As usual, just after I write something I find someone else has recently done something similar. Stephen Marche wrote an article in the Atlantic this month titled “Is Facebook Making Us Lonely?” which touches on much of what I wrote about in my ‘Why I Hate Facebook’ post. Marche’s thesis is much broader than mine, suggesting that society as a whole is made more lonely by social media, not just people like me. However, he’s likely falling into exaggeration on a number of points.
Despite some of the criticisms of his arguments, I find that Marche’s analysis of why Facebook can be an intensely lonely activity—as it is for me—very pertinent. A passage that really struck me was a description of the end of The Social Network:
…the final, silent shot of an anomic Zuckerberg sending out a friend request to his ex-girlfriend, then waiting and clicking and waiting and clicking—a moment of superconnected loneliness preserved in amber. We have all been in that scene: transfixed by the glare of a screen, hungering for response.
That, in a nutshell, defines Facebook—a desperate hunger for response and feedback. It’s that desire, that hunger for some fast and easy digitalized social interaction, that has kept me on the network and made me less than happy.
Marche also highlights a study from Australia that reinforce my analysis that Facebook is not the greatest of places for introverts. Neurotic and lonely people were found to use Facebook more than non-lonely people, and their behavior on it was also different. Neurotics (read introverts) were more likely to post things on walls, while extroverts were more likely to use the chat function. That fits with my personal experience, as I’m not likely to initiate conversations in real life, and on Facebook I try for the more indirect approach of initiating discussion by posting links. Of course, this rarely works.
A researcher from another, still ongoing, Facebook study also noted that passive consumption or broadcasting behaviour on Facebook was correlated with feelings of disconnectedness. Again, this fits with my behavior and my experience. Yet I think this is the behavior that people in my grouping of friends are trending more to as we no longer directly interact with each other on a daily basis. We share links, and perhaps have IM conversations if we’re extroverts, but we’re turning into broadcasters. We contribute to the information storm on our feeds, but don’t get much out of it. If we don’t take the time, or want to make the time, to force more direct interactions to happen, our experience of the network can turn sour, but we’re still mentally trapped by that desire for feedback.
The final thing I took away, was Marche’s reminder that the quality of our relationships, not the quantity of information we receive from them, is what makes us happy and fulfilled. I get satisfaction by being around people I care about and having proper conversations with them. Facebook gives me an illusory closeness to them, that doesn’t compare to the physical world equivalent, because I tend to be as introverted online as I am in real life, but without the benefits of the physical.
Before I finally wrap up this topic, I’d like again to go back to the augmented reality view of the internet and social media in particular. I think the problem with Facebook is that it’s really a victim of its own success. By switching from the original network model and allowing more people to join, users were able to ‘friend’ almost anyone in their lives. This of course led to everyone and your mom joining the site, but reduced the actual meaningfulness of the interactions there by way of information storm. Sustaining large friend networks in geographically and socially close-knit communities such as universities and schools works because you’re likely to see the random person you friend again at some other party and class. It makes less sense if you’re not in such a place. Those other people just become clutter on your feed.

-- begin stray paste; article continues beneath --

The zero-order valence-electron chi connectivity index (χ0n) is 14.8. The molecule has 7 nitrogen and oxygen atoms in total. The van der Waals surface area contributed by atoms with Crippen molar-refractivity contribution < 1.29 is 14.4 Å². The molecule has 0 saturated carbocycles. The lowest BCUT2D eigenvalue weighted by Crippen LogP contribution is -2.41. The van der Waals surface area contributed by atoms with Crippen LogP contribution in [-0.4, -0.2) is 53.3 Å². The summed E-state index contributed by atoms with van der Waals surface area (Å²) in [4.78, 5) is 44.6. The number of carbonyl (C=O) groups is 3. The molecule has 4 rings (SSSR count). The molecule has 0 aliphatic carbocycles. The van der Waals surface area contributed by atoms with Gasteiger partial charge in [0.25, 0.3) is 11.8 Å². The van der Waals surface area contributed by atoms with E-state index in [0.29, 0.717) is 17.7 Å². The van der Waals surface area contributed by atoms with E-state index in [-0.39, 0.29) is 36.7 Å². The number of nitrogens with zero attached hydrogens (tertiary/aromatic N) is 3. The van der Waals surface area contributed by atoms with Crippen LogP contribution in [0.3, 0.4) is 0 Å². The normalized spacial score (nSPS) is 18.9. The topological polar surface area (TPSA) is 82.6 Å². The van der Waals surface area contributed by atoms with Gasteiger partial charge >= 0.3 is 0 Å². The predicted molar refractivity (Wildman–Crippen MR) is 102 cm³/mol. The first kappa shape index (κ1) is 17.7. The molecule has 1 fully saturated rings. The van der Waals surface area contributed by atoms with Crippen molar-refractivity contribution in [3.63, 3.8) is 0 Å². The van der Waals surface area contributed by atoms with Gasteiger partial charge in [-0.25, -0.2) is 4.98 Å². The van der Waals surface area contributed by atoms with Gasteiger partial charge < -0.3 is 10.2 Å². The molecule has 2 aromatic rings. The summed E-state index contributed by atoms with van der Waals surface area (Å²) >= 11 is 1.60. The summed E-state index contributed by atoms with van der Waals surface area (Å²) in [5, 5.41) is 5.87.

I think it would be interesting if we had social networks that weren’t
designed to scale like Facebook, where they were made to be limited (again) to your university or high school, or local group of friends. You might have a contact list for people further out, on other networks, but most of what you shared and saw would be local and created to be that way. Perhaps I’m too tied to the broadcast model of social media however, and people would have no interest in such a model. It would be interesting to make and test however (Diaspora? Whatever happened to you?
2 thoughts on “Why I Hate Facebook (Part 2)”
I think that post (and this series so far) is skipping over one important point about Facebook – that you are actually made less visible by the Facebook news algorithm the less "popularity" you have (or perhaps the other way around). People who write many posts that get lots of likes and comments are more visible than those who don't. This seems to create a vicious cycle for the casual or reserved user since they find it more difficult to start a conversation with hardly anyone seeing their posts. It's kind of hard to prove this though, especially since posts are individually made more visible by likes and comments, and there seems to be a "piling on" effect with both when it comes to people's reactions.
Hmm, that's what I generally assumed and was also thinking about while I was writing, although I didn't mention it. I think that it's probably less of an issue than the static-to-noise problem of excessive sharing, how your friends filter their feed, and the 'piling on' effect. I think these unpleasantly augment each other: you don't share often, so your friends don't click on what you share often, so you're moved down in their filtering system, so they see less of what you post etc.